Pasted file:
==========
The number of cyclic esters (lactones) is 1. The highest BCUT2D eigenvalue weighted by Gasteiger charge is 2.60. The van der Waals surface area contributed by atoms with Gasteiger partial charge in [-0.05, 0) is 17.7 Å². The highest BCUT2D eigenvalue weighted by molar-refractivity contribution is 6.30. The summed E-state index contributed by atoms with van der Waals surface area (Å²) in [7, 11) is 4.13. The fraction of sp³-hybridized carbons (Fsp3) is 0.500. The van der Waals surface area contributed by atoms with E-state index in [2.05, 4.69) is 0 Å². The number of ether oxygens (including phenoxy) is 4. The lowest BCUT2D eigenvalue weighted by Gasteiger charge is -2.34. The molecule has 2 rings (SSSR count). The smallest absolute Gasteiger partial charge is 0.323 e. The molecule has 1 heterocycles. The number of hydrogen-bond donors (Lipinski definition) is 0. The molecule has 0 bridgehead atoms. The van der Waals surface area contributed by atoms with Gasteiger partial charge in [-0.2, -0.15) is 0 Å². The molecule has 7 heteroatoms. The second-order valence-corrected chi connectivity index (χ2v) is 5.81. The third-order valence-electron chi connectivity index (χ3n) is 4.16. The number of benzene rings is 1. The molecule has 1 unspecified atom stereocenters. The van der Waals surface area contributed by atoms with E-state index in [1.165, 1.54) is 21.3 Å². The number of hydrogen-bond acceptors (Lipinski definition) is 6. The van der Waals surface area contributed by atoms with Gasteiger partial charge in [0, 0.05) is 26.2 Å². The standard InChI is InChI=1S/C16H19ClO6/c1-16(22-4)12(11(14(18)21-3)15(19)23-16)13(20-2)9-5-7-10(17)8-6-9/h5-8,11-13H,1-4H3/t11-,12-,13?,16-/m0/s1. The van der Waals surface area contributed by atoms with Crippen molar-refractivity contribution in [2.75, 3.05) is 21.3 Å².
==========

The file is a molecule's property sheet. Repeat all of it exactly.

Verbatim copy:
The number of cyclic esters (lactones) is 1. The highest BCUT2D eigenvalue weighted by Gasteiger charge is 2.60. The van der Waals surface area contributed by atoms with Gasteiger partial charge in [-0.05, 0) is 17.7 Å². The highest BCUT2D eigenvalue weighted by molar-refractivity contribution is 6.30. The summed E-state index contributed by atoms with van der Waals surface area (Å²) in [7, 11) is 4.13. The fraction of sp³-hybridized carbons (Fsp3) is 0.500. The van der Waals surface area contributed by atoms with E-state index in [2.05, 4.69) is 0 Å². The number of ether oxygens (including phenoxy) is 4. The lowest BCUT2D eigenvalue weighted by Gasteiger charge is -2.34. The molecule has 2 rings (SSSR count). The smallest absolute Gasteiger partial charge is 0.323 e. The molecule has 1 heterocycles. The number of hydrogen-bond donors (Lipinski definition) is 0. The molecule has 0 bridgehead atoms. The van der Waals surface area contributed by atoms with Gasteiger partial charge in [-0.2, -0.15) is 0 Å². The molecule has 7 heteroatoms. The second-order valence-corrected chi connectivity index (χ2v) is 5.81. The third-order valence-electron chi connectivity index (χ3n) is 4.16. The number of benzene rings is 1. The molecule has 1 unspecified atom stereocenters. The van der Waals surface area contributed by atoms with E-state index in [1.165, 1.54) is 21.3 Å². The number of hydrogen-bond acceptors (Lipinski definition) is 6. The van der Waals surface area contributed by atoms with Gasteiger partial charge in [0, 0.05) is 26.2 Å². The standard InChI is InChI=1S/C16H19ClO6/c1-16(22-4)12(11(14(18)21-3)15(19)23-16)13(20-2)9-5-7-10(17)8-6-9/h5-8,11-13H,1-4H3/t11-,12-,13?,16-/m0/s1. The van der Waals surface area contributed by atoms with Crippen molar-refractivity contribution in [2.75, 3.05) is 21.3 Å².